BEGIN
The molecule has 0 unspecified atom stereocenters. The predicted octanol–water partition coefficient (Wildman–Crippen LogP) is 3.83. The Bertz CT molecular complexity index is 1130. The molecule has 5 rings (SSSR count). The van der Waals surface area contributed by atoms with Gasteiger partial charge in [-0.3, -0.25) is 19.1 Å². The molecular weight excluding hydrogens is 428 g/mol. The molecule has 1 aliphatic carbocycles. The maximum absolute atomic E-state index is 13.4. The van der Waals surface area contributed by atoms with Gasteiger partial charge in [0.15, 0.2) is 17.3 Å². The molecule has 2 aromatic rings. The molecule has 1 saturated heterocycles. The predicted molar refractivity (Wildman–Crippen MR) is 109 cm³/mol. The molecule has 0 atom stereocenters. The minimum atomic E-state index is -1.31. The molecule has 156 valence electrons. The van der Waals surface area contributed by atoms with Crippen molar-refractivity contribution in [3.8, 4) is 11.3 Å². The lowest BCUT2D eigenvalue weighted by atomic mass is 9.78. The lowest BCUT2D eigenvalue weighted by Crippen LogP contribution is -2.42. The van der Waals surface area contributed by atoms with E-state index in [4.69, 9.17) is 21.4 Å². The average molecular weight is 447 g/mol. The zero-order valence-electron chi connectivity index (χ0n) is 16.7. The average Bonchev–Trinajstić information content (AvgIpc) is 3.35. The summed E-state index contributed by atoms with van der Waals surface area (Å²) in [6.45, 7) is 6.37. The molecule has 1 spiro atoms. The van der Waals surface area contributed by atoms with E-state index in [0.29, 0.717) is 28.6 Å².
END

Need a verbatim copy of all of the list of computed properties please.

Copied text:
The molecule has 0 unspecified atom stereocenters. The predicted octanol–water partition coefficient (Wildman–Crippen LogP) is 3.83. The Bertz CT molecular complexity index is 1130. The molecule has 5 rings (SSSR count). The van der Waals surface area contributed by atoms with Gasteiger partial charge in [-0.3, -0.25) is 19.1 Å². The molecular weight excluding hydrogens is 428 g/mol. The molecule has 1 aliphatic carbocycles. The maximum absolute atomic E-state index is 13.4. The van der Waals surface area contributed by atoms with Gasteiger partial charge in [0.15, 0.2) is 17.3 Å². The molecule has 2 aromatic rings. The molecule has 1 saturated heterocycles. The predicted molar refractivity (Wildman–Crippen MR) is 109 cm³/mol. The molecule has 0 atom stereocenters. The minimum atomic E-state index is -1.31. The molecule has 156 valence electrons. The van der Waals surface area contributed by atoms with Crippen molar-refractivity contribution in [3.8, 4) is 11.3 Å². The lowest BCUT2D eigenvalue weighted by atomic mass is 9.78. The lowest BCUT2D eigenvalue weighted by Crippen LogP contribution is -2.42. The van der Waals surface area contributed by atoms with E-state index in [4.69, 9.17) is 21.4 Å². The average molecular weight is 447 g/mol. The zero-order valence-electron chi connectivity index (χ0n) is 16.7. The average Bonchev–Trinajstić information content (AvgIpc) is 3.35. The summed E-state index contributed by atoms with van der Waals surface area (Å²) in [6.45, 7) is 6.37. The molecule has 1 spiro atoms. The van der Waals surface area contributed by atoms with E-state index in [0.29, 0.717) is 28.6 Å².